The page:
Well, this week’s “HOW of Parenting” topic comes at the perfect time! I’m on day five of having a sick kid with a fever and itchy, ugly hives coming and going every few hours.

I know you can relate. Maybe not to my son’s symptoms, but to mine: worry that he has some horrible disease he’ll never recover from, sadness that he’s so uncomfortable, frustration that I can’t get anything done, and exhaustion that completely skewes my thinking. Basically, if left to my own devices, I would spiral downward quite quickly.

“Really!!! Parenting is hard enough when everything is going well. Is this some kind of a joke. Who thinks I can handle this!!!” I think to myself.

And then, in a brief moment of clarity, I remember that I have the power to turn my situation around.

To put it simply, the key to the door at the end of this dark, dank tunnel of hopelessness is a certain kind of Listening Time with other parents who I trust implicitly.

Thankfully, yesterday morning was a morning I had some of this time on my calendar – yep, just like a business appointment, with a reminder timer and everything.

This was a group call, and I asked to take my Listening Time first, as I needed to get back to my son. All it took was the sound of the five familiar voices on the other end of the line to get the tears flowing. They know my struggles well, and there I could be scared. I knew no one would try to fix my feelings or make them go away, and they wouldn’t tell me that I should rush my son to the doctor. They trusted my judgement, and knew I just needed to cry. “He’s going to live,” they told me, gently. And the tears flowed like a rushing river.

Of course he was going to be fine. It wasn’t about that. But every time one of my children gets sick, I time travel. I’m viscerally thrown back to the loss of one of my best friends at 15 to cancer, to another at 30 from MS, and to the two weeks in Children’s Hospital when my youngest was 10 days old and got RSV (a respiratory nightmare for very young ones), and not one doctor or nurse would tell me he was going to survive.

“I just want to know that he’s going to live,” I would say to them, my voice quivering. They would smile and change the subject.

“I can stay here for year,” I would say. “Really! Just tell me he’s going to survive.”

That unanswered question almost killed me, I think.

Our older boys weren’t allowed on the hospital floor, and I cried about how my husband would stand outside with them on the sidewalk, and I would hold their new brother up to the window for them to see.

When they asked if he was going to get better, I honestly don’t remember what I said. I’m guessing I left that to my husband, who sucks so badly at worrying that with all my work on myself and our parenting, probably deserves most of the credit for our survival as a family thus far.

I thanked my Listeners and hung up, enough fuel in my tank now to make my boy and myself tea and to sit and read a book together without looking at his skin or taking his temperature for probably an hour.

Hey, don’t laugh!

I have a long list of support contacts in my cell phone, and when things get hard, I stop, drop, and text. It’s like a fire drill for parent crises.

The group texts read like this: “Does anyone have 2-10 minutes to exchange Listening Time? I could really use it!”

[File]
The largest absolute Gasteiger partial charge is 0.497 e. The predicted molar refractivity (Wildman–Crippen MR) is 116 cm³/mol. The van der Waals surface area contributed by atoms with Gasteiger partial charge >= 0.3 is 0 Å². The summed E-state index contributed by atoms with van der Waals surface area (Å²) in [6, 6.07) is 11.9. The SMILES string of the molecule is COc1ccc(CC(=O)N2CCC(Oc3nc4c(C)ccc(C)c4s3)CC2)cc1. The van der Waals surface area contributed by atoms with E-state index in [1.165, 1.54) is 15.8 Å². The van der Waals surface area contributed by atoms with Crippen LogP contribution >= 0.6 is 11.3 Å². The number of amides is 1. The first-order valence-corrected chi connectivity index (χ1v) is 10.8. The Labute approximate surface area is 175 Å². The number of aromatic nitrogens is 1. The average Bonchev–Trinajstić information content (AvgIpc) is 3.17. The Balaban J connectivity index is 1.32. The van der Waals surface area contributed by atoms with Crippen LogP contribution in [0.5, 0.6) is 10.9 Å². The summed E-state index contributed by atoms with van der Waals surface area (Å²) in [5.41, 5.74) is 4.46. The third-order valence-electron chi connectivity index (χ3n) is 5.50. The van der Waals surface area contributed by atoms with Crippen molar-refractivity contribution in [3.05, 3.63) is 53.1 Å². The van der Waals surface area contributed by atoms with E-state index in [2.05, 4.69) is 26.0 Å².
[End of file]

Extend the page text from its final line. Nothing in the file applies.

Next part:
And the responses roll in. They look like this: “Sorry, kids just got home! I’ll let you know if I find a window. Hugs! (And then a heart emoticon, which I can’t figure out how to insert here…)”

And this: “Oh sooooo wish I could. In the midst of family holiday juggling. I am sending a cyber hug though…  (And then an emoticon blowing a kiss my way… Same problem as above with the insertion!)

And this: “After 6:45pm I can!” (It’s noon now.)

Not 100% success this time, in the sense that no one could Listen right that moment. But the act of reaching out reminded me that I was not alone, and the love that came back infused my soul with enough of a taste of the truth – that things are actually ok – to get me through to my scheduled Listening Time that evening with a parent friend clear across the world.

I was able to breathe, place one hand on my heart and one on my belly, and then head back to the couch where my boy lay like a wilted flour, tracking the hives as they mysteriously appeared and disappeared from his hands, feet, elbows, knees, legs, belly, neck, face. (I didn’t tell him about the face part.) I could make weird, spooky noises and move my hands in funny ways, and we could laugh together, shedding our fears and lightening both our loads.

“Are they going to go away?” he asked, his eyes piercing mine.

“Yes, sweetie. I promise. You’re going to be just fine.”

And in that moment, I could really feel the truth in that statement.

Later that night, on Skype with another dear parent, I cried hard about the joy of my sons’ births, the tears that my husband shed when our first child was born, and how, as he held the phone in his hand and tried to share the news with his mother across oceans, he couldn’t get a word out through his emotions. I saw him shaking, overwhelmed with joy and wonder, but heard only her voice asking over and over again, “So! So!”. I cried about all the ups and downs of this parenting journey we’ve taken together. The joys, the losses, the highs, the lows.

And then I took another deep breath, noticed the beautiful trees outside my window, and the huge whiteboard on my wall, overflowing with all the ideas that are so numerous I can’t keep them in my head. Books to read. Videos to record. Programs to create. People to interview. Topics for pieces I want to write and share with you all.

Life really is good. It just takes an army of support to remember it sometimes.

I’m so grateful for mine, and for the opportunity to help you build yours.

To good health and great support!



Thoughts? Feelings? Please share in the “comments” section below. Together we will get through it all…And thrive!